A collaboration among faculty in the Eck Institute for Global Health and the Warren Family Research Center for Drug Discovery and Development is investigating new ways to kill the mosquitoes that carry the Zika virus, dengue fever, and other dangerous diseases. Mary Ann McDowell, an associate professor in the Department of Biological Sciences, and co-principal investigator Zain Syed, an assistant professor in the Department of Biological Sciences, recently received a two-year Department of Defense (DoD) grant for $418,000 to pursue compounds identified during McDowell’s previous large insecticide development project funded by the DoD. Both faculty are members of the Eck Institute for Global Health. Bruce Melancon, a research assistant professor in the Department of Chemistry and Biochemistry and the Warren Center, is collaborating in the work.
Of the 80 diseases targeted by the US military, two-thirds are transmitted by arthropod vectors such as ticks and mosquitoes. The funded project, “Novel Insecticides: Structure Activity Relationships of a Formamidine Octopamine Receptor Agonist with mosquitocidal activity,” involves G-protein-coupled receptors, a large protein family that is already the target of some 40 percent of FDA-approved drugs for humans. The receptor that the group is targeting is the target for an already approved insecticide used for killing ticks on cattle. They are working with a chemical variation that kills mosquitoes, including mosquitoes that have evolved resistance to other insecticides.
“The overall goal of this research is to develop control strategies to protect US civilians and military personnel deployed to less developed regions of the world where vector transmitted diseases are endemic; moreover, development of these methods will have broader implications for global health by providing approaches to eliminate world-wide morbidity and mortality due to these devastating diseases,” McDowell wrote in her report.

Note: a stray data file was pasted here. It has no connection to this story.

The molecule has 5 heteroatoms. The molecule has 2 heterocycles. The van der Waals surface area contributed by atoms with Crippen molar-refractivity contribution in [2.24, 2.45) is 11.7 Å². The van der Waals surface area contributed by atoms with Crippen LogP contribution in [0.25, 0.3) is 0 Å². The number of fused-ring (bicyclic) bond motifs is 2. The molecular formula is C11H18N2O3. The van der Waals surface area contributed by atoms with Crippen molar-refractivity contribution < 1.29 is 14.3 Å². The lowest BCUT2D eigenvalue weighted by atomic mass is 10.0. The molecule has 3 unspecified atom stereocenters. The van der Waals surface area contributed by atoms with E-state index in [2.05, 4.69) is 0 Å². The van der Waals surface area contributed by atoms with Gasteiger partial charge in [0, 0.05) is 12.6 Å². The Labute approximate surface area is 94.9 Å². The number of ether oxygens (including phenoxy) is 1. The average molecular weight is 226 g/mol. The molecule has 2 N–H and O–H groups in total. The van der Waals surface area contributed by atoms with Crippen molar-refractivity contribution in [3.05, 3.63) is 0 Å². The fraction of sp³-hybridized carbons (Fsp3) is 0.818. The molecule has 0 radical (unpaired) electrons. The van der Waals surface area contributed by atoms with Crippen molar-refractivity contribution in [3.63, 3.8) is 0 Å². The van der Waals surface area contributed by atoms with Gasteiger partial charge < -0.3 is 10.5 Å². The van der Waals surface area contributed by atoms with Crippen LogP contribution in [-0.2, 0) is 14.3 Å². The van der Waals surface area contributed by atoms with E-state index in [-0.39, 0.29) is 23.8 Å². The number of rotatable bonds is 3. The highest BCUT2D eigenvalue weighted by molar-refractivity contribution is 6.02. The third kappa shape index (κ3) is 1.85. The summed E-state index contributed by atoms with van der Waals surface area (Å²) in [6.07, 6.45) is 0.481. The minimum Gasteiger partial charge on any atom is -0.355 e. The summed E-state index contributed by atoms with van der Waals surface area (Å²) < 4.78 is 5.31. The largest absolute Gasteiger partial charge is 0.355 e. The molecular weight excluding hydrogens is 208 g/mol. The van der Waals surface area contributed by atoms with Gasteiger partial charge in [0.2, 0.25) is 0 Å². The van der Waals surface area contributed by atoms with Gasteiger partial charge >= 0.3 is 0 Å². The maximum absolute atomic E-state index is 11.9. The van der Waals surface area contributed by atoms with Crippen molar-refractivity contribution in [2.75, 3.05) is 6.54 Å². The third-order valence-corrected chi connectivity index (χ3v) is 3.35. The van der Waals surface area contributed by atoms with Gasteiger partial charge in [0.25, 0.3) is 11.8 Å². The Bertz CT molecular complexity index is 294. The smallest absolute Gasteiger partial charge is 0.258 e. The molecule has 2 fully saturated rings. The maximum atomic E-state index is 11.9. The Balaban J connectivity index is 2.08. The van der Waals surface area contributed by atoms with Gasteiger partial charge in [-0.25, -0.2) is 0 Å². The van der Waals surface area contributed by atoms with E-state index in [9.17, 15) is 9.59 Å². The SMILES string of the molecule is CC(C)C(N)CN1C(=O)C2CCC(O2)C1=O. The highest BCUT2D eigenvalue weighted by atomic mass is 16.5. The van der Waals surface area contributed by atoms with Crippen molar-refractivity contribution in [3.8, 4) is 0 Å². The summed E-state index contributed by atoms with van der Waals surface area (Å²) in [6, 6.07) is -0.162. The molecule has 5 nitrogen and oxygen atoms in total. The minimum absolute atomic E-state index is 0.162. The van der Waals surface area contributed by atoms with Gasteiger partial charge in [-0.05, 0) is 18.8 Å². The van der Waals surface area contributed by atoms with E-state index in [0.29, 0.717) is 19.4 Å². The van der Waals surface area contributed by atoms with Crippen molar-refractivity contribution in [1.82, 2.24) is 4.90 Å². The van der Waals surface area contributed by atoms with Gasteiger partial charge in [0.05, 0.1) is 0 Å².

Syed brings expertise in how organisms respond when they are exposed to chemicals, such as whether they are attracted or repelled. The target protein might be involved in how mosquitoes smell. Melancon brings expertise in medicinal chemistry and drug discovery and the Warren Center’s Notre Dame Chemical Compound Collection, some 20,000 compounds that can be screened to find the most promising candidates. Desired compounds are also made at the center, an advantage over McDowell’s earlier work when she had to order compounds internationally.
The Eck Institute for Global Health is a university-wide enterprise that recognizes health as a fundamental human right and endeavors to promote research, training, and service to advance health standards for all people, especially people in low and middle-income countries, who are disproportionately impacted by preventable diseases.
Contact Sarah Craig at: 574-631-2665 Craig.firstname.lastname@example.org